• Yes, exactly; but I am not really sure such a thing is possible in this "modified" problem. (when you pass from $O(A)=UV^T$ to $Q(A)=U\tilde V^T$). Mar 26 '19 at 9:22
• For $n=2$ the solution is $\begin{pmatrix} cos(\alpha) & -sin(\alpha)\\ sin(\alpha) & cos(\alpha) \end{pmatrix}$ with $\alpha=atan2(a_{21}-a_{12},a_{11}+a_{22})$ Mar 26 '19 at 12:58
• Mar 27 '19 at 6:07

Not quite an answer, but we can compute $$Q$$ using a single suitably chosen real parameter $$\lambda.$$ For any $$\lambda>0,$$ for all matrices $$A$$ with singular values $$\sigma_1\leq\sigma_2\leq\cdots\leq\sigma_n$$ satisfying $$0<\sigma_1<\lambda<\sigma_2,$$ $$Q(A)=O(A)O(A^TA-\lambda^2 I)$$
where $$I$$ is the identity matrix, and $$O(M)=M(\sqrt{M^TM})^{-1}$$ as defined in the question. To prove this, let $$A=U\Sigma V^T$$ as in the question. Then $$\Sigma^2-\lambda^2I=|\Sigma^2-\lambda^2I|\operatorname{diag}(-1,1,1,\dots,1)$$ where $$|\Sigma^2-\lambda^2I|$$ is a certain positive define diagonal matrix. This gives
$$O(A)O(A^TA-\lambda^2 I)=O(U\Sigma V^T)O(V|\Sigma^2-\lambda^2 I| \tilde{V}^T)=UV^TV\tilde{V}^T=U\tilde{V}^T.$$
If you were interested in integral formulas (still depending on $$\lambda$$): $$Q$$ of the form $$Q(A)=A \cdot f(A^TA)$$ where $$f$$ acts on the spectrum of $$A^TA$$ by taking $$z>0$$ to $$z^{-1/2}$$ for $$z>\lambda$$ and to $$-z^{-1/2}$$ for $$z<\lambda.$$ The holomorphic functional calculus then gives an integral formula for $$f,$$ locally in $$A.$$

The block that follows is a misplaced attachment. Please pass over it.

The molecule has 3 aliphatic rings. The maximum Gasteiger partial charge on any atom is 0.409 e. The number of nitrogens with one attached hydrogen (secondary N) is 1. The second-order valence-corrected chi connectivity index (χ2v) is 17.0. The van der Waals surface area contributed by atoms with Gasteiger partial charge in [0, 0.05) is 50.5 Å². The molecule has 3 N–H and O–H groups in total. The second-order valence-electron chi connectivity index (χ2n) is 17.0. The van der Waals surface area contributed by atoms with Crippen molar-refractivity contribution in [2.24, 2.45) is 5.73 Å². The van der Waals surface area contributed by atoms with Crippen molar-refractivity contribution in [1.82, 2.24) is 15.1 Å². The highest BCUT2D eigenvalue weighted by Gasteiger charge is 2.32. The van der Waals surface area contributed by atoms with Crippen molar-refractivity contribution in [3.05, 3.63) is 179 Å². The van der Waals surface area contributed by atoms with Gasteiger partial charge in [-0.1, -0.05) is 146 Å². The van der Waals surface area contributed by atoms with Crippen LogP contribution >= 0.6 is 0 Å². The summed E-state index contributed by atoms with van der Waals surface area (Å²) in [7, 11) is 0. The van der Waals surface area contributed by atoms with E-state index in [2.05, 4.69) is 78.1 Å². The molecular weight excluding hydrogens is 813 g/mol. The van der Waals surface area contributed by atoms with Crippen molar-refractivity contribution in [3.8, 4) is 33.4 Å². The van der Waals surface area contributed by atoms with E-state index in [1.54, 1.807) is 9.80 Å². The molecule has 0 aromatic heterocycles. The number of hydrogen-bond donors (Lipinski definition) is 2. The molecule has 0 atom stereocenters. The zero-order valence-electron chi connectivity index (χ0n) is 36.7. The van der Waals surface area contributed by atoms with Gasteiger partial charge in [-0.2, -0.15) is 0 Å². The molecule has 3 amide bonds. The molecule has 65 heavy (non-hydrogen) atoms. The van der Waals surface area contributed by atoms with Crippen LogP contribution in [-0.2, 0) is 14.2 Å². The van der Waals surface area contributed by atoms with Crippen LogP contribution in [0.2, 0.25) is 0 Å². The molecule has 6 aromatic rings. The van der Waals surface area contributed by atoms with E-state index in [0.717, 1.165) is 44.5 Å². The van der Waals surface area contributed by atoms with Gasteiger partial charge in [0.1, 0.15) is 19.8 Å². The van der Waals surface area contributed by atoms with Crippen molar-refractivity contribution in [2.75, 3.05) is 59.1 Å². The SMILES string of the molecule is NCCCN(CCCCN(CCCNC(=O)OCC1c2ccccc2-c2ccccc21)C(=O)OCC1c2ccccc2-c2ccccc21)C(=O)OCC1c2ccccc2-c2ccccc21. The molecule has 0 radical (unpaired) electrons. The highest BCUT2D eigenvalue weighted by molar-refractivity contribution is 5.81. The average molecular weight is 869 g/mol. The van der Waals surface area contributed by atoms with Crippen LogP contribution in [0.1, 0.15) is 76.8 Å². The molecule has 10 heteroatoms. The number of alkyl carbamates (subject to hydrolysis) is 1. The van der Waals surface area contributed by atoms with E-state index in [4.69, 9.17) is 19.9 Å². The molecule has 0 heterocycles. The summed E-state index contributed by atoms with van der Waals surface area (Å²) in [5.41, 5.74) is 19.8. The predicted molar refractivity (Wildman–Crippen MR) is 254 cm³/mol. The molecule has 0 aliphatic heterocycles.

Here are some relationships between the expressive power of various parameters. If you happened to know the smallest two singular values you could plug in $$\lambda=\sqrt{\sigma_1(A)\sigma_2(A)}.$$ This is the inverse square root of the singular norm of $$\bigwedge^2 A^{-1},$$ which can be defined via spectral radius using $$M^TM,$$ and spectral radius has a sort of formula, Gelfand's formula. On the other hand, for symmetric $$A$$ with $$\sigma_1(A)<\sigma_2(A),$$ the matrix $$\tfrac12(O(A)-Q(A))$$ is projection onto the right singular vector corresponding to $$\sigma_1(A).$$